Tuesday, June 28, 2005

C-38 Gay and Civil Rights

The pending Canadian same-sex marriage law is similar to and different from the Massachusetts implementation. It provides our style of civil contract as the basis for marriage, but it bases this clearly on its constitutional and chartered specific human rights equality.

Officially, the bill is C-38, Parliament 38, Session 1. You can see its final, amended form in HTML, French and English, here. Click through the Next arrow at the top to see the full text.

The summary reads:
This enactment extends the legal capacity for marriage for civil purposes to same-sex couples in order to reflect values of tolerance, respect and equality, consistent with the Canadian Charter of Rights and Freedoms. It also makes consequential amendments to other Acts to ensure equal access for same-sex couples to the civil effects of marriage and divorce.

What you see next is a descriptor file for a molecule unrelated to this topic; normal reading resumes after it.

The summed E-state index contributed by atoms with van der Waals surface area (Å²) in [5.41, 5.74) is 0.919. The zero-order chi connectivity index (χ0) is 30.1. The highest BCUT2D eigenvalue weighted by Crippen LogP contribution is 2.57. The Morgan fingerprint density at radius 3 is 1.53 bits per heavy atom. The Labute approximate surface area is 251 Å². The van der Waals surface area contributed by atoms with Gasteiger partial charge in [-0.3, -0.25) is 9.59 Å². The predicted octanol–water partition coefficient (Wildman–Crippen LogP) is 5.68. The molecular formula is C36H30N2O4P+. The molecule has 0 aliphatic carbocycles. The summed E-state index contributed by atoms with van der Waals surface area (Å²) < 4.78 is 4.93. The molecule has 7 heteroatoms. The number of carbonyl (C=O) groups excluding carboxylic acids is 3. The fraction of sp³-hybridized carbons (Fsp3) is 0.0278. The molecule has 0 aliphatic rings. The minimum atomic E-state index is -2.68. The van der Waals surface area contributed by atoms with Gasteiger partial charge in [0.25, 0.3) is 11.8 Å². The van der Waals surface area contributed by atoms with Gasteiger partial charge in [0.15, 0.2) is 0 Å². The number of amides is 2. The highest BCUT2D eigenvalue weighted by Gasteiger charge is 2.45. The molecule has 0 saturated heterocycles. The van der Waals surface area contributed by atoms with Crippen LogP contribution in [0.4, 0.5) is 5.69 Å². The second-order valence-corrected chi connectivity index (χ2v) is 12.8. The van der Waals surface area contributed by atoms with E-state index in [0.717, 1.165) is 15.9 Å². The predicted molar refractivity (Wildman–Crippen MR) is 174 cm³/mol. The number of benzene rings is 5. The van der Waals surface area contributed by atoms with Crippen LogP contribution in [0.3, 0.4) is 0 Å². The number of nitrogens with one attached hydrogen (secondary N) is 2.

Massachusetts' is like their provinces' and territories' court decisions. It is a judicial interpretation of equal-rights statutes. C-38 is also similar in reinforcing the civil contract as the basis for marriage.

In both countries, various groups try to pretend that this would be government changing the nature of a religious rite. Yet the truth as well as tradition is that marriage in North America has always been a contract between two people, whether religious rituals were involved or not.

The Canadian constitution and subsequent charter of rights are much plainer about protecting everyone's rights and offering equality. Good on them.

1 comment:

Anonymous said...
This comment has been removed by a blog administrator.